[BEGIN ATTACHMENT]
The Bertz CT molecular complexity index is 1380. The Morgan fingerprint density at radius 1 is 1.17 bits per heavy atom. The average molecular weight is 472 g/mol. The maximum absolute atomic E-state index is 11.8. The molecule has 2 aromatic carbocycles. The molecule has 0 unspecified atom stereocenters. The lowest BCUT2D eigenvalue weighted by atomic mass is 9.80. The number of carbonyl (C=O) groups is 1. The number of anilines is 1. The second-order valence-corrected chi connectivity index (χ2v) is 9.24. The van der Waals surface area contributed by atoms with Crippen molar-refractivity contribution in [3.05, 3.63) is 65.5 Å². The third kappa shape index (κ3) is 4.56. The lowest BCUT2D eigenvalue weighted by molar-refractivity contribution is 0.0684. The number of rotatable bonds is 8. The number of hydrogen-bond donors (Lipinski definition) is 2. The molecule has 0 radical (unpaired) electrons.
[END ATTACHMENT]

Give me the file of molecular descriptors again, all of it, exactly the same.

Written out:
The Bertz CT molecular complexity index is 1380. The Morgan fingerprint density at radius 1 is 1.17 bits per heavy atom. The average molecular weight is 472 g/mol. The maximum absolute atomic E-state index is 11.8. The molecule has 2 aromatic carbocycles. The molecule has 0 unspecified atom stereocenters. The lowest BCUT2D eigenvalue weighted by atomic mass is 9.80. The number of carbonyl (C=O) groups is 1. The number of anilines is 1. The second-order valence-corrected chi connectivity index (χ2v) is 9.24. The van der Waals surface area contributed by atoms with Crippen molar-refractivity contribution in [3.05, 3.63) is 65.5 Å². The third kappa shape index (κ3) is 4.56. The lowest BCUT2D eigenvalue weighted by molar-refractivity contribution is 0.0684. The number of rotatable bonds is 8. The number of hydrogen-bond donors (Lipinski definition) is 2. The molecule has 0 radical (unpaired) electrons.